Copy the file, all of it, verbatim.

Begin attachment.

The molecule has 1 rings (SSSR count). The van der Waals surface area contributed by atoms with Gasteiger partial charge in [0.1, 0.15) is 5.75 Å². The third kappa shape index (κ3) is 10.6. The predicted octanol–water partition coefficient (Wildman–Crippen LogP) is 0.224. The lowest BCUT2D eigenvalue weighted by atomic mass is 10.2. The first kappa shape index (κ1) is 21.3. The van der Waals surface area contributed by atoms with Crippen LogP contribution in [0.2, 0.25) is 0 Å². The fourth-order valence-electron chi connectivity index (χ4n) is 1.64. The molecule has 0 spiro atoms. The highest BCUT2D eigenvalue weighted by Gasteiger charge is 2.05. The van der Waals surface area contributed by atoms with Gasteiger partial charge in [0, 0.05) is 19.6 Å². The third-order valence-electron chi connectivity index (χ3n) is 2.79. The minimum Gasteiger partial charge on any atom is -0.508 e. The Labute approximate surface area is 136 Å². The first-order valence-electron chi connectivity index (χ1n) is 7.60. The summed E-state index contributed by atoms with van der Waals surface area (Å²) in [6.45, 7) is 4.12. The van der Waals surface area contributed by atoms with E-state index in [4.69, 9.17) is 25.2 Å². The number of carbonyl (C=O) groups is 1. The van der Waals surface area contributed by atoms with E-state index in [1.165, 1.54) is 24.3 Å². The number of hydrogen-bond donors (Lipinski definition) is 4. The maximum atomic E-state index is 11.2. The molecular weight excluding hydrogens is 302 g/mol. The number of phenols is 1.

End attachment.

The molecule has 1 rings (SSSR count). The van der Waals surface area contributed by atoms with Gasteiger partial charge in [0.1, 0.15) is 5.75 Å². The third kappa shape index (κ3) is 10.6. The predicted octanol–water partition coefficient (Wildman–Crippen LogP) is 0.224. The lowest BCUT2D eigenvalue weighted by atomic mass is 10.2. The first kappa shape index (κ1) is 21.3. The van der Waals surface area contributed by atoms with Crippen LogP contribution in [0.2, 0.25) is 0 Å². The fourth-order valence-electron chi connectivity index (χ4n) is 1.64. The molecule has 0 spiro atoms. The highest BCUT2D eigenvalue weighted by Gasteiger charge is 2.05. The van der Waals surface area contributed by atoms with Gasteiger partial charge in [0, 0.05) is 19.6 Å². The third-order valence-electron chi connectivity index (χ3n) is 2.79. The minimum Gasteiger partial charge on any atom is -0.508 e. The Labute approximate surface area is 136 Å². The first-order valence-electron chi connectivity index (χ1n) is 7.60. The summed E-state index contributed by atoms with van der Waals surface area (Å²) in [6.45, 7) is 4.12. The van der Waals surface area contributed by atoms with E-state index in [4.69, 9.17) is 25.2 Å². The number of carbonyl (C=O) groups is 1. The van der Waals surface area contributed by atoms with E-state index in [1.165, 1.54) is 24.3 Å². The number of hydrogen-bond donors (Lipinski definition) is 4. The maximum atomic E-state index is 11.2. The molecular weight excluding hydrogens is 302 g/mol. The number of phenols is 1.